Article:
Praying to The Kitchen God

Cúng Đưa Ông Táo Về Trời


Friday, January 17, 2020

Friday, December 23rd, 2019

Thứ Sáu, 17 tháng 1, 2020 (dương lịch)

Thứ Sáu, 23 tháng 12, 2019 (âm lịch)

In traditional Vietnam, Táo Quân (or Ông Táo) was assigned by the Heaven to be in charge of the kitchen and family affairs. Every year, Tết’s ceremonies kick off a week before the Lunar New Year with the tradition sending the Kitchen God’s back to the Heavens to report on the family affairs during the year. He then returns the eve of New Year with the heavenly judgement and to resume his duties in the family. Because Ông Táo is a family’s messenger that reports each family’s conduct during the year, the date of his departure is marked by offerings both to appease him for good words and to wish him safe travels.  


The Story Behind the Tradition

Once upon a time there was a husband and wife named Trọng Cao and Thị Nhi. They were married for some time with no children and would frequently quarrel over domestic affairs. One day, Trọng Cao was drunk and become angry at his wife, so he kicked her out of their home. Thị Nhi sadly left and became homeless until she met Phạm Lang. They got married and began a new life together. 

After some time, Trọng Cao realized he was wrong and went out to find Thị Nhi. He spent all of his fortunes along the journey and unwillingly became a beggar. By chance, he met Thị Nhi at her new home where she invited him inside for food and caught up on their current lives. While they were talking, Phạm Lang returned home from his hunting trip. 

Thị Nhi thought it would be awkward if the two men met each other so she told Trọng Cao to hide inside a stack of straw in the backyard. Phạm Lang had brought back meat from his hunt which he began to prepare by burning the haystack. He unknowingly killed Trọng Cao with the fire before Thị Nhi could explain. Thị Nhi was devastated that she unintentionally caused the death of her former husband and in her grief, she jumped into the fire to end her life. Phạm Lang followed her shortly after as he could not live without his love.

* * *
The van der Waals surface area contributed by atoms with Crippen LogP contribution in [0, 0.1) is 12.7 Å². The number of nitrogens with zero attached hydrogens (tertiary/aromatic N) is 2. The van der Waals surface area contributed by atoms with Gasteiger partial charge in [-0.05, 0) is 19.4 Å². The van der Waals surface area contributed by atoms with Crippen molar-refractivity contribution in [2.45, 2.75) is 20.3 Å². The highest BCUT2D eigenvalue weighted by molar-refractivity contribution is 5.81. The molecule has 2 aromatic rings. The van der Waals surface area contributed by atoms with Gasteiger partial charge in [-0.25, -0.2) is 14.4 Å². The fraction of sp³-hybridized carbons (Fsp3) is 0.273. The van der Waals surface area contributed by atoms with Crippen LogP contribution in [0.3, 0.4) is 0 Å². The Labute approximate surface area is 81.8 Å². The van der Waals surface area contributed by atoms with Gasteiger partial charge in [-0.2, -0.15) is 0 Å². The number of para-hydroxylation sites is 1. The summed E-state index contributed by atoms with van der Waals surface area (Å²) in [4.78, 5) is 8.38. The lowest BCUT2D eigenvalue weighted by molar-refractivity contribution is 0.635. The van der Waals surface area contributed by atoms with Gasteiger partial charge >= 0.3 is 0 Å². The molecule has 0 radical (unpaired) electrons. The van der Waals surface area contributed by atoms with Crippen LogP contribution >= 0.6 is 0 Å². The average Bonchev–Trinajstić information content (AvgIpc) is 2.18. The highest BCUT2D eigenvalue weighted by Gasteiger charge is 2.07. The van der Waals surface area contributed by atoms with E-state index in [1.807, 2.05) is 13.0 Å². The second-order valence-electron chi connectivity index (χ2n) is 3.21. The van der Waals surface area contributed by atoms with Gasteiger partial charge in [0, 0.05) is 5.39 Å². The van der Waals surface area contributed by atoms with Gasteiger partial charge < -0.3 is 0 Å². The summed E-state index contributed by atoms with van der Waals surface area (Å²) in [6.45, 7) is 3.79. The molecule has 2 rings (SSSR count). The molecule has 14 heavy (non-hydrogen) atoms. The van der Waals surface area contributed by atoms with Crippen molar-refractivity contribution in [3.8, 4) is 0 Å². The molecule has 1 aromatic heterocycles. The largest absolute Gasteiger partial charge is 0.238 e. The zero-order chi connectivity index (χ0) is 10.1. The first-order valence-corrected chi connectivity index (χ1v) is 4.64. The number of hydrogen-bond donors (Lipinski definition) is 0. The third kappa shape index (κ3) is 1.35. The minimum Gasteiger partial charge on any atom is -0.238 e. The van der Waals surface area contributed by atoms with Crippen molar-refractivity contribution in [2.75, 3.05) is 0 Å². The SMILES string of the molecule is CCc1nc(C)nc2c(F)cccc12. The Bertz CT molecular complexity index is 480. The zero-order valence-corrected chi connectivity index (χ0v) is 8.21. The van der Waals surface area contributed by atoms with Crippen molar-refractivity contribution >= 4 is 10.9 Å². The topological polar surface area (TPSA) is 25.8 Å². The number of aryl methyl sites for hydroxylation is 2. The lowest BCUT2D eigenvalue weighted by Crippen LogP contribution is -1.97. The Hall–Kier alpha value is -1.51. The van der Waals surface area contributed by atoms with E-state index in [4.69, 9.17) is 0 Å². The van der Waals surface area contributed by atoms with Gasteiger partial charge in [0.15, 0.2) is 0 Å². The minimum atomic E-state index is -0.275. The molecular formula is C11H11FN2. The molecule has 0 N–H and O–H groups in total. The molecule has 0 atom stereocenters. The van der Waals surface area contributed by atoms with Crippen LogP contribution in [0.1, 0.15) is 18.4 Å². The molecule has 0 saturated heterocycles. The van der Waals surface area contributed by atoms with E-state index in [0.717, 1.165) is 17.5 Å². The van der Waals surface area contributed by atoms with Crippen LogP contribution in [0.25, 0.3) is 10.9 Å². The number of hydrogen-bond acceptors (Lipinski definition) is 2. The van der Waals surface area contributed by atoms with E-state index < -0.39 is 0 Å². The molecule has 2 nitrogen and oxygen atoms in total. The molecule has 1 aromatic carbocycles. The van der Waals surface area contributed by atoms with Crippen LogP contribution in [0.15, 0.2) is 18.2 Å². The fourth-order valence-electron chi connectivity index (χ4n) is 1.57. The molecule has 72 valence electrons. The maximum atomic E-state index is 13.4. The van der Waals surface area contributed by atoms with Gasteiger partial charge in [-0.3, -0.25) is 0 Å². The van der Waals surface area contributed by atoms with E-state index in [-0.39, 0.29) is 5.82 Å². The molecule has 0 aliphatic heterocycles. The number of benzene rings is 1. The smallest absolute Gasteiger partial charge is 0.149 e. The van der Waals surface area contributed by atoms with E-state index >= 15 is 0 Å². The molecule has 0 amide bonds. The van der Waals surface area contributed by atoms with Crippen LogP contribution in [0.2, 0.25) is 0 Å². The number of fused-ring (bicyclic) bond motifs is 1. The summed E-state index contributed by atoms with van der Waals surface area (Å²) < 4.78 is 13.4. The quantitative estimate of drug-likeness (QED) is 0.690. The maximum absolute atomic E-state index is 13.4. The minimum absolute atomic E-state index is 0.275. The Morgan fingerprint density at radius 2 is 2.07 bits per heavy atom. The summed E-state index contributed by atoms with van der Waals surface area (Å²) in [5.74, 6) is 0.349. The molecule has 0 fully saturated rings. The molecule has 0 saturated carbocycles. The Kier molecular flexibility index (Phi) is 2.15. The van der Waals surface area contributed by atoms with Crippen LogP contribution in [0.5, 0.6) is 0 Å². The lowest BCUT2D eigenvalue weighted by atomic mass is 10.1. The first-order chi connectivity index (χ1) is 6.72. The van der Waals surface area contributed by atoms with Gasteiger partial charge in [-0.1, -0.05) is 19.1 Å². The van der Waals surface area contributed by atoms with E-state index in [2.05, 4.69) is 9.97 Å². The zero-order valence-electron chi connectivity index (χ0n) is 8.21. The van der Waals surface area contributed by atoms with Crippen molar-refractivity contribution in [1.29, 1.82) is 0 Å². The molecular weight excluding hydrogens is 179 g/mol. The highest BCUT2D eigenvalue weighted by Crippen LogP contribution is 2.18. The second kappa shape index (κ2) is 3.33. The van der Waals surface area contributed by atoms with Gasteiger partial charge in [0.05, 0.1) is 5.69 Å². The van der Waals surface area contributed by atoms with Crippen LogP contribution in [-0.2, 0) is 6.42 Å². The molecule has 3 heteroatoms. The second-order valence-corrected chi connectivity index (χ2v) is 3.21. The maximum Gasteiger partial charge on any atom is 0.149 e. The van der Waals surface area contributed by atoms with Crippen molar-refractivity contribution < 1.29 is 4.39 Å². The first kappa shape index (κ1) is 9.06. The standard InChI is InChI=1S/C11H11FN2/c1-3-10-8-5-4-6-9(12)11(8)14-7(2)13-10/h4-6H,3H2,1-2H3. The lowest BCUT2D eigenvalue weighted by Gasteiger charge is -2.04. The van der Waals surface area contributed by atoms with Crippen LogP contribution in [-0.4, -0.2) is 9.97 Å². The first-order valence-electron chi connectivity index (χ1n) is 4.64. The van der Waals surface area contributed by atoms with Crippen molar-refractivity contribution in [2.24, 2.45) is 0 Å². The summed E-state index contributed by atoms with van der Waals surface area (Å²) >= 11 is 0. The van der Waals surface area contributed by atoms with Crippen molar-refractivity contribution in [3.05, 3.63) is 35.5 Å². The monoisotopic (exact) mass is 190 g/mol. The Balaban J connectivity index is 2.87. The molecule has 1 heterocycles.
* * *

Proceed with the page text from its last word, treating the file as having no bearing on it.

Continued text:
News of their tragedy reached the Jade Emperor in the Heavens, who felt pity for the trio and appointed them to become Kitchen Gods with responsibilities to support the mortal realm. Phạm Lang became Thổ Công (Duke of the Soil), responsible for the kitchen; Trọng Cao became Thổ Địa (Earth Deity), caring for the household transactions; and Thị Nhi became Thổ Kỳ (Local Guard), overseeing household and market transactions. From that moment on, these three individuals have continued to monitor over households and report the status to the heavens at the end of each lunar year.


Modern Practices

To celebrate the annual pilgrimage of the three deities on their journey to the Heavens, Vietnamese families celebrate by cooking delicacies such as new harvest xôi (steamed sticky rice) or cháo (plain porridge). Families with more wealth will include a whole boiled chicken, shrimp, fish or other special dishes. Altars are cleaned and decorated with fresh fruits and flowers. Additionally,  three votive paper caps (and boots) are included to represent the three deities, which are later burned after the rituals.


Mam com cung Tao quan sang tao, de lam cho nguoi noi tro hien dai hinh anh 1 VU_thanh_hoan_.jpg

Tray of offerings for Kitchen God.


The most important object of the ritual is a large bright-orange carp. Legend has it that the Kitchen God returns to the Heaven by riding a carp. Therefore, families usually pick up one large carp or three smaller ones kept alive in a bowl. After the worshipping ceremonies are finished, the fish are released in a pond, lake, or river symbolizing safe travels. It is said Táo Quân can only travel up to the Heavens with the help of golden carp because they are very good swimmers belonging to the Heavens. The carp are said to transform into dragons during this sacred mission to aid in their travels. 


releasing carp

Releasing carp to support the travels of Kitchen God.


Enjoyed this article? Tune in the next 11 days as we walk through tradition preparations and celebrations for Tết!


  • Tran, A. Q. (2017). Gods, heroes, and ancestors: an interreligious encounter in eighteenth-century Vietnam.